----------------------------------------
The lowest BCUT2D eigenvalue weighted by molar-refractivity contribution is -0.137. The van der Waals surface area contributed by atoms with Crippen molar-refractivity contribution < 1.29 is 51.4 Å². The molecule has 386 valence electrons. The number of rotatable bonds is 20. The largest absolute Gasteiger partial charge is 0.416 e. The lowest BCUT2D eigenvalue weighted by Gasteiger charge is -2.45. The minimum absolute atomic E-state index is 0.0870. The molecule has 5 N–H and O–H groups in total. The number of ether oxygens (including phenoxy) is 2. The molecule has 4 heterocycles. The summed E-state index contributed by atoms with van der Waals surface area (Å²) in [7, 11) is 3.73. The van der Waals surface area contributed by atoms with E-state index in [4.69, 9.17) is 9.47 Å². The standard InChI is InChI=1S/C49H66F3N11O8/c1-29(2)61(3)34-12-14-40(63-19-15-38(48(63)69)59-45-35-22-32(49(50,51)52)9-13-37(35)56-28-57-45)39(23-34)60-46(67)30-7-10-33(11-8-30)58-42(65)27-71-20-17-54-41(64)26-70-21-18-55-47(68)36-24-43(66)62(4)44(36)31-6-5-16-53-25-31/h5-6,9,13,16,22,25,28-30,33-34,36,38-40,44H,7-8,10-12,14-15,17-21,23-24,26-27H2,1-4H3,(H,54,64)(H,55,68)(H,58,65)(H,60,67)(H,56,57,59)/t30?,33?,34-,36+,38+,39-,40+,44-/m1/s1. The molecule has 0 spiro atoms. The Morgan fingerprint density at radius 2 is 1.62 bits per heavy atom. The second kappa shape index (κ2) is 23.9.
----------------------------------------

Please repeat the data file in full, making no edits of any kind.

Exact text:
The lowest BCUT2D eigenvalue weighted by molar-refractivity contribution is -0.137. The van der Waals surface area contributed by atoms with Crippen molar-refractivity contribution < 1.29 is 51.4 Å². The molecule has 386 valence electrons. The number of rotatable bonds is 20. The largest absolute Gasteiger partial charge is 0.416 e. The lowest BCUT2D eigenvalue weighted by Gasteiger charge is -2.45. The minimum absolute atomic E-state index is 0.0870. The molecule has 5 N–H and O–H groups in total. The number of ether oxygens (including phenoxy) is 2. The molecule has 4 heterocycles. The summed E-state index contributed by atoms with van der Waals surface area (Å²) in [7, 11) is 3.73. The van der Waals surface area contributed by atoms with E-state index in [4.69, 9.17) is 9.47 Å². The standard InChI is InChI=1S/C49H66F3N11O8/c1-29(2)61(3)34-12-14-40(63-19-15-38(48(63)69)59-45-35-22-32(49(50,51)52)9-13-37(35)56-28-57-45)39(23-34)60-46(67)30-7-10-33(11-8-30)58-42(65)27-71-20-17-54-41(64)26-70-21-18-55-47(68)36-24-43(66)62(4)44(36)31-6-5-16-53-25-31/h5-6,9,13,16,22,25,28-30,33-34,36,38-40,44H,7-8,10-12,14-15,17-21,23-24,26-27H2,1-4H3,(H,54,64)(H,55,68)(H,58,65)(H,60,67)(H,56,57,59)/t30?,33?,34-,36+,38+,39-,40+,44-/m1/s1. The molecule has 0 spiro atoms. The Morgan fingerprint density at radius 2 is 1.62 bits per heavy atom. The second kappa shape index (κ2) is 23.9.